In the surgical treatment of early-stage non-small cell lung cancer (NSCLC), thoracic surgeons are constantly trying to find the balance between minimal invasion and radical resection. Minimally invasive technology is mainly reflected by operative incision length and resection range. Video-assisted thoracic surgery (VATS) technology has guided thoracic surgical procedures into a new stage because of innovation related to the operative incision.
In order to achieve less invasiveness, the resection range has been discussed. In 1995, the Lung Cancer Study Group (LCSG) reported a prospective, randomized, multi-institutional trial comparing lobectomy to sublobar resection for T1N0 NSCLC. They found that the limited resection group had a three times higher local recurrence rate and higher death rate than the lobectomy group (1). Smith reported that wedge resection caused a higher recurrence rate than segmentectomy (2). We considered that there might be potential biases in the LCSG study, because segmentectomy and wedge resection were not analyzed separately. Thoracoscopic lobectomy with systematic mediastinal lymph node dissection has been a standard treatment for early-stage NSCLC for many years; however, segmentectomy remains a controversial topic because of the complexity of the procedure and the fear of an increased recurrence rate. Some published studies suggested that the patient outcomes of thoracoscopic lobectomy and segmentectomy procedures for clinical stage I NSCLC were equivalent (3-5). However, Khullar et al. suggested that both wedge resection and segmentectomy were associated with worse outcomes than lobectomy (6). Whitson et al. indicated that lobectomy confers a significant survival advantage over segmentectomy (7). In order to confirm the reliability of VATS segmentectomy, more precise clinical investigation is needed.
The objective of this study was to investigate the clinical significance of VATS segmentectomy by retrospective analysis. Perioperative factors and oncological outcomes were compared between VATS segmentectomy and lobectomy in patients with clinical IA NSCLC.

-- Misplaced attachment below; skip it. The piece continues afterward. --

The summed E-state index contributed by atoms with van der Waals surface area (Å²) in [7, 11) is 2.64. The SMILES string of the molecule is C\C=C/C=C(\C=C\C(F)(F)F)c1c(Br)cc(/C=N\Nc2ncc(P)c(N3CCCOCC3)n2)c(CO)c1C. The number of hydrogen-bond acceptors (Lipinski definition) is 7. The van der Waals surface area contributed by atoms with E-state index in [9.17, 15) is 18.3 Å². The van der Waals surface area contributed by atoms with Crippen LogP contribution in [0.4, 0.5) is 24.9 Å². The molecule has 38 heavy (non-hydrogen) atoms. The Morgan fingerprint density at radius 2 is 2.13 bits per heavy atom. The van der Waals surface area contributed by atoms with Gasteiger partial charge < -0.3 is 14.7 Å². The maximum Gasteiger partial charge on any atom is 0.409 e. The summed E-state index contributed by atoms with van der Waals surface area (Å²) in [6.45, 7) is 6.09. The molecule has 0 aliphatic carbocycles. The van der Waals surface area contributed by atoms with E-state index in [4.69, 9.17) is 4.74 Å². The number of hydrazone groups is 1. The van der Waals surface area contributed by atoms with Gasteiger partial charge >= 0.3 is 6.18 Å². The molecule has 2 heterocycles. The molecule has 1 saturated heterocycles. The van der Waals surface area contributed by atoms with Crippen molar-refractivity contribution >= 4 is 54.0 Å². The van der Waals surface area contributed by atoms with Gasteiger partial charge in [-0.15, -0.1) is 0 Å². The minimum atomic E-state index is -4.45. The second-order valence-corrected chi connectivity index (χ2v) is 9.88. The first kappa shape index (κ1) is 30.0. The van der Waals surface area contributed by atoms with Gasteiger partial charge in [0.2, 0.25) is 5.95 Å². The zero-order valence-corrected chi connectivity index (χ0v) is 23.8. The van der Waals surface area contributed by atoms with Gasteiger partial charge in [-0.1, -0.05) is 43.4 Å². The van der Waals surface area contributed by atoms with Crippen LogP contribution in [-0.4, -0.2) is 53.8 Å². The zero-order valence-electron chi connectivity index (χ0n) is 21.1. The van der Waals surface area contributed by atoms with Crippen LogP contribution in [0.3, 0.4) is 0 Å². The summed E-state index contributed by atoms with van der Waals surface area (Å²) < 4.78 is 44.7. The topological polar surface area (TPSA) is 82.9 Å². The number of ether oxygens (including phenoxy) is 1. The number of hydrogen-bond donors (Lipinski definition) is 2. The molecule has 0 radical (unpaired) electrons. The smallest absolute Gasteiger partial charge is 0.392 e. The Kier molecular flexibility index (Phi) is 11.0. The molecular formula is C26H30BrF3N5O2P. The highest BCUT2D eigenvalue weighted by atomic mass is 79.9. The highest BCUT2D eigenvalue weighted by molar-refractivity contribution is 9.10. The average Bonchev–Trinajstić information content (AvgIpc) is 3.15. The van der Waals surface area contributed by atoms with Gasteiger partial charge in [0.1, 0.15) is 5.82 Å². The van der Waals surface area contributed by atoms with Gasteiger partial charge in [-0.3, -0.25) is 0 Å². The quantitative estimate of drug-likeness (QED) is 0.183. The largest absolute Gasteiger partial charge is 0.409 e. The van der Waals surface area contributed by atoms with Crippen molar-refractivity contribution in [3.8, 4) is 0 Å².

A total of 163 patients who underwent VATS lobectomy (lobectomy group) or VATS segmentectomy (segmentectomy group) in the Hirosaki University Hospital from January 2007 to December 2016 were included in the present study. Patients’ data were retrospectively collected from medical records. Anatomical pulmonary resection and systematic lymph node dissection were performed for each patient in this retrospective study as the standard surgical procedure. The inclusion criteria were as follows. Patients’ clinical stage was cT1N0M0, and pathology was primary NSCLC. All patients received preoperative high-resolution computed tomography (HRCT) and 87.7% patients received preoperative [F-18]-fluorodeoxyglucose (FDG)-positron emission tomography-computed tomography (PET-CT) and maximum standardized uptake value of FDG (SUVmax) were evaluated. Mediastinoscopy or endobronchial ultrasonography was not routinely performed. Clinical stage was determined by HRCT and PET-CT with FDG. Patients who underwent neoadjuvant chemotherapy or radiotherapy before operation were excluded. Patients with incompletely resected tumors (R1 or R2) were also excluded. Patients were staged according to the TNM Classification of Malignant Tumors, 8th Edition (8). Pathologists who were experts in lung cancer made the pathological diagnoses. The rate of multiple primary lung cancer (MPLC), which means that more than one primary lung cancer was found in resected lung tissue by the pathologists, was analyzed. VATS segmentectomy was allowed in cases of complete removal of the disease, using the optional procedure instead of lobectomy for a peripheral tumor. Both segmentectomy and multiple segmentectomies were included in the segmentectomy group. Cases of conversion from segmentectomy to lobectomy during operation were included in the lobectomy group. All patients who underwent segmentectomy were suitable for lobectomy, and all patients who underwent lobectomy were technically suitable for segmentectomy. Cases of conversion from VATS to open surgery during operation were included in the present study. Patients who were pathologically diagnosed with lymph node metastasis received platinum-based chemotherapy postoperatively.
This study was approved by The Committee of Medical Ethics of Hirosaki University Graduate School of Medicine, Hirosaki, Japan (approval number 2017-1155).
The patients were placed in the lateral decubitus position for thoracotomy. All surgical procedures were performed under general anesthesia with double-lumen endotracheal tube intubation. All procedures were performed by VATS. The first port was placed in the fourth or fifth intercostal space as the main operating port. The second port, the camera port, was usually located at the seventh or eighth intercostal space, through which a 30-degree thoracoscope was positioned. If necessary, the third port was set in the sixth intercostal space in the posterior axillary line. Systematic lymph node dissection was performed for all patients. The parenchymal surgical margin in segmentectomy was at least 2 cm.
Each patient was followed up by CT every year for at least 5 years after surgery. The deadline for follow-up was December 2017. Whenever recurrence was suspected, the interval of follow-up would be shortened, and recurrence was determined by pathological or unequivocal radiological results. Operative mortality was defined as any death within the first 30 days after operation or during the same hospitalization. Disease-free survival (DFS) and overall survival (OS) were defined as the time from the date of operation to recurrence and death, respectively.